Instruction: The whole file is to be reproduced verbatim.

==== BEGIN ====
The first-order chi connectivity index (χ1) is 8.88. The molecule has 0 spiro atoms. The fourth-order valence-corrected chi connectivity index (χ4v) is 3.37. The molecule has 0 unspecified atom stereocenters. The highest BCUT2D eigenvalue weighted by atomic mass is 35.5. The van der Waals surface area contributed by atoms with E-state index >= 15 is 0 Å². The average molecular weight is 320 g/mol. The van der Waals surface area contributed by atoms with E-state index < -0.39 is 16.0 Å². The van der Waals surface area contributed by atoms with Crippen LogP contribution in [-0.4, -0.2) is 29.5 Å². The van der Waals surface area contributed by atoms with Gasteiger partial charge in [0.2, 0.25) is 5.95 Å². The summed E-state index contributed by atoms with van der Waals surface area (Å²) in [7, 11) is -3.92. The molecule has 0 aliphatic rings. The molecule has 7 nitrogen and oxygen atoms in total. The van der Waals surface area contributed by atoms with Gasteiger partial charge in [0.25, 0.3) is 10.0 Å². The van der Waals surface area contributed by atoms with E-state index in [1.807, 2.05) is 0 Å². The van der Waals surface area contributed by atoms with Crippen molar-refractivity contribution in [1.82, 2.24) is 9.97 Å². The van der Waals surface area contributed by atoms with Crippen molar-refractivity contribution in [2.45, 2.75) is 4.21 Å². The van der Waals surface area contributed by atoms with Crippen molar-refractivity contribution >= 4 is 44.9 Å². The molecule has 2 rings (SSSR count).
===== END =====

The first-order chi connectivity index (χ1) is 8.88. The molecule has 0 spiro atoms. The fourth-order valence-corrected chi connectivity index (χ4v) is 3.37. The molecule has 0 unspecified atom stereocenters. The highest BCUT2D eigenvalue weighted by atomic mass is 35.5. The van der Waals surface area contributed by atoms with E-state index >= 15 is 0 Å². The average molecular weight is 320 g/mol. The van der Waals surface area contributed by atoms with E-state index < -0.39 is 16.0 Å². The van der Waals surface area contributed by atoms with Crippen LogP contribution in [-0.4, -0.2) is 29.5 Å². The van der Waals surface area contributed by atoms with Gasteiger partial charge in [0.2, 0.25) is 5.95 Å². The summed E-state index contributed by atoms with van der Waals surface area (Å²) in [7, 11) is -3.92. The molecule has 0 aliphatic rings. The molecule has 7 nitrogen and oxygen atoms in total. The van der Waals surface area contributed by atoms with Gasteiger partial charge in [0.25, 0.3) is 10.0 Å². The van der Waals surface area contributed by atoms with E-state index in [1.807, 2.05) is 0 Å². The van der Waals surface area contributed by atoms with Crippen molar-refractivity contribution in [1.82, 2.24) is 9.97 Å². The van der Waals surface area contributed by atoms with Crippen molar-refractivity contribution in [2.45, 2.75) is 4.21 Å². The van der Waals surface area contributed by atoms with Crippen molar-refractivity contribution >= 4 is 44.9 Å². The molecule has 2 rings (SSSR count).